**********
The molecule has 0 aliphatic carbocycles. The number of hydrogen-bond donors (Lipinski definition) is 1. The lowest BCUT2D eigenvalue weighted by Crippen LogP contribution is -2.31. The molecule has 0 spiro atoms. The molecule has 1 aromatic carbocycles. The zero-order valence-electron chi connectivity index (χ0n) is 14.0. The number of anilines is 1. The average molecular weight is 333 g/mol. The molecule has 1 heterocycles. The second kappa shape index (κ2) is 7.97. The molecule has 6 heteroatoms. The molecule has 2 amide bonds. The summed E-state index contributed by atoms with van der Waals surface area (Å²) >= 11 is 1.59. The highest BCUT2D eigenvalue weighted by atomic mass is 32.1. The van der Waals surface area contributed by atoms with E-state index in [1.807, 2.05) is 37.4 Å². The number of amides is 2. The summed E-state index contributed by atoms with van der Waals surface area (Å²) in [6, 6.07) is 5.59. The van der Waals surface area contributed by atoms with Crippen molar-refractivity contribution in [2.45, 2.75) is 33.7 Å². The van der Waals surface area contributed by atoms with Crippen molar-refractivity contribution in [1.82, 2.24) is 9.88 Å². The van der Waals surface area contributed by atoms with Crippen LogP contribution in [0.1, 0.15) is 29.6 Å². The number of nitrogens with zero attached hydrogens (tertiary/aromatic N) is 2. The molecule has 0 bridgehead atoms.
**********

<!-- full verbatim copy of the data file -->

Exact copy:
The molecule has 0 aliphatic carbocycles. The number of hydrogen-bond donors (Lipinski definition) is 1. The lowest BCUT2D eigenvalue weighted by Crippen LogP contribution is -2.31. The molecule has 0 spiro atoms. The molecule has 1 aromatic carbocycles. The zero-order valence-electron chi connectivity index (χ0n) is 14.0. The number of anilines is 1. The average molecular weight is 333 g/mol. The molecule has 1 heterocycles. The second kappa shape index (κ2) is 7.97. The molecule has 6 heteroatoms. The molecule has 2 amide bonds. The summed E-state index contributed by atoms with van der Waals surface area (Å²) >= 11 is 1.59. The highest BCUT2D eigenvalue weighted by atomic mass is 32.1. The van der Waals surface area contributed by atoms with E-state index in [1.807, 2.05) is 37.4 Å². The number of amides is 2. The summed E-state index contributed by atoms with van der Waals surface area (Å²) in [6, 6.07) is 5.59. The van der Waals surface area contributed by atoms with Crippen molar-refractivity contribution in [2.45, 2.75) is 33.7 Å². The van der Waals surface area contributed by atoms with Crippen molar-refractivity contribution in [1.82, 2.24) is 9.88 Å². The van der Waals surface area contributed by atoms with Crippen LogP contribution in [0.1, 0.15) is 29.6 Å². The number of nitrogens with zero attached hydrogens (tertiary/aromatic N) is 2. The molecule has 0 bridgehead atoms.